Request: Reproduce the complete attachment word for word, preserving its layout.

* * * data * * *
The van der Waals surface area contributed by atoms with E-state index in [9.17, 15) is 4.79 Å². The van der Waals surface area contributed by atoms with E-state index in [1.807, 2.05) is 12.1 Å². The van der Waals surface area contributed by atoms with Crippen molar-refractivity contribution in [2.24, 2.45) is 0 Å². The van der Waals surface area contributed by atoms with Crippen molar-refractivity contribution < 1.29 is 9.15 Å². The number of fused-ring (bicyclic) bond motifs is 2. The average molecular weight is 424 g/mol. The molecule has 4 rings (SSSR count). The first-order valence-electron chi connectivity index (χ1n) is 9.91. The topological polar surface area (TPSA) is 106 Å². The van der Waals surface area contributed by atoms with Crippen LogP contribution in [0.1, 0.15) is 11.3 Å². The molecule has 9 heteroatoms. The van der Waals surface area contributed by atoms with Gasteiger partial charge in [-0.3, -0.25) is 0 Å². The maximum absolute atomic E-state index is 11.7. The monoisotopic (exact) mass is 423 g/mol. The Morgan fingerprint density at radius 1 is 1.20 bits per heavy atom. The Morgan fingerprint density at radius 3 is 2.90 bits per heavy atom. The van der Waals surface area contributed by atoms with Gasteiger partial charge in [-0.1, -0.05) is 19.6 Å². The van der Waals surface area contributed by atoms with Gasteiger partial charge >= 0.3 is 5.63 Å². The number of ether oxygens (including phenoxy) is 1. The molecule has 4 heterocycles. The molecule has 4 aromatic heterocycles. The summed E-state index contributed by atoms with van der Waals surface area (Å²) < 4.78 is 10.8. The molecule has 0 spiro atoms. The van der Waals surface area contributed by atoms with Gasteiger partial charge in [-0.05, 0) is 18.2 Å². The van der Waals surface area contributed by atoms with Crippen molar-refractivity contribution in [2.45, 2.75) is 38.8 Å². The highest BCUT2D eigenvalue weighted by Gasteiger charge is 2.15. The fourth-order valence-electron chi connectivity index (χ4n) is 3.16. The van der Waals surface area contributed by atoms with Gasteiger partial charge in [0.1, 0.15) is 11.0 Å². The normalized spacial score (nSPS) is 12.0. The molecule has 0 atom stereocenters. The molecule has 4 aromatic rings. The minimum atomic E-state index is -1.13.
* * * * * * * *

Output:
The van der Waals surface area contributed by atoms with E-state index in [9.17, 15) is 4.79 Å². The van der Waals surface area contributed by atoms with E-state index in [1.807, 2.05) is 12.1 Å². The van der Waals surface area contributed by atoms with Crippen molar-refractivity contribution in [2.24, 2.45) is 0 Å². The van der Waals surface area contributed by atoms with Crippen molar-refractivity contribution < 1.29 is 9.15 Å². The number of fused-ring (bicyclic) bond motifs is 2. The average molecular weight is 424 g/mol. The molecule has 4 rings (SSSR count). The first-order valence-electron chi connectivity index (χ1n) is 9.91. The topological polar surface area (TPSA) is 106 Å². The van der Waals surface area contributed by atoms with Crippen LogP contribution in [0.1, 0.15) is 11.3 Å². The molecule has 9 heteroatoms. The van der Waals surface area contributed by atoms with Gasteiger partial charge in [-0.3, -0.25) is 0 Å². The maximum absolute atomic E-state index is 11.7. The monoisotopic (exact) mass is 423 g/mol. The Morgan fingerprint density at radius 1 is 1.20 bits per heavy atom. The Morgan fingerprint density at radius 3 is 2.90 bits per heavy atom. The van der Waals surface area contributed by atoms with Gasteiger partial charge in [-0.1, -0.05) is 19.6 Å². The van der Waals surface area contributed by atoms with Gasteiger partial charge >= 0.3 is 5.63 Å². The number of ether oxygens (including phenoxy) is 1. The molecule has 4 heterocycles. The molecule has 4 aromatic heterocycles. The summed E-state index contributed by atoms with van der Waals surface area (Å²) < 4.78 is 10.8. The molecule has 0 spiro atoms. The van der Waals surface area contributed by atoms with Gasteiger partial charge in [-0.05, 0) is 18.2 Å². The van der Waals surface area contributed by atoms with Crippen molar-refractivity contribution in [2.45, 2.75) is 38.8 Å². The highest BCUT2D eigenvalue weighted by Gasteiger charge is 2.15. The fourth-order valence-electron chi connectivity index (χ4n) is 3.16. The van der Waals surface area contributed by atoms with Gasteiger partial charge in [0.1, 0.15) is 11.0 Å². The normalized spacial score (nSPS) is 12.0. The molecule has 0 atom stereocenters. The molecule has 4 aromatic rings. The minimum atomic E-state index is -1.13.